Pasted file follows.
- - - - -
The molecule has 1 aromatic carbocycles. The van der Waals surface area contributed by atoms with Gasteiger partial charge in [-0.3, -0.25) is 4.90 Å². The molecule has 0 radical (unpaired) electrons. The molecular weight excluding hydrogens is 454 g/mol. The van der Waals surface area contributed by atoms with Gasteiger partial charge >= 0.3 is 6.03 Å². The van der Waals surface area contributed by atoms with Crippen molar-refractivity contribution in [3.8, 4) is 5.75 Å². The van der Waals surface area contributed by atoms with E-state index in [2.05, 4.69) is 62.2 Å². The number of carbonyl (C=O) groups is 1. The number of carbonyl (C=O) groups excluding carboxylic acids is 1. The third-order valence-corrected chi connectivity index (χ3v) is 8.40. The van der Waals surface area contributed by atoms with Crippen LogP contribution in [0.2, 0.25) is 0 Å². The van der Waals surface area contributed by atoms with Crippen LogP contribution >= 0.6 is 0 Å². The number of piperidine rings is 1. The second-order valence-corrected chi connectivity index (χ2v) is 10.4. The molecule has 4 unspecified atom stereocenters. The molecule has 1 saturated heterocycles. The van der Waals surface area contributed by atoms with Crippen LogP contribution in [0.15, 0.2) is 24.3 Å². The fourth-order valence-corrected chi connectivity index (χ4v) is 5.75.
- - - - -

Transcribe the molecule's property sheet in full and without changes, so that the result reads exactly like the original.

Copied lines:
The molecule has 1 aromatic carbocycles. The van der Waals surface area contributed by atoms with Gasteiger partial charge in [-0.3, -0.25) is 4.90 Å². The molecule has 0 radical (unpaired) electrons. The molecular weight excluding hydrogens is 454 g/mol. The van der Waals surface area contributed by atoms with Gasteiger partial charge >= 0.3 is 6.03 Å². The van der Waals surface area contributed by atoms with Crippen molar-refractivity contribution in [3.8, 4) is 5.75 Å². The van der Waals surface area contributed by atoms with E-state index in [2.05, 4.69) is 62.2 Å². The number of carbonyl (C=O) groups is 1. The number of carbonyl (C=O) groups excluding carboxylic acids is 1. The third-order valence-corrected chi connectivity index (χ3v) is 8.40. The van der Waals surface area contributed by atoms with Crippen LogP contribution in [0.2, 0.25) is 0 Å². The van der Waals surface area contributed by atoms with Crippen LogP contribution >= 0.6 is 0 Å². The number of piperidine rings is 1. The second-order valence-corrected chi connectivity index (χ2v) is 10.4. The molecule has 4 unspecified atom stereocenters. The molecule has 1 saturated heterocycles. The van der Waals surface area contributed by atoms with Crippen LogP contribution in [0.15, 0.2) is 24.3 Å². The fourth-order valence-corrected chi connectivity index (χ4v) is 5.75.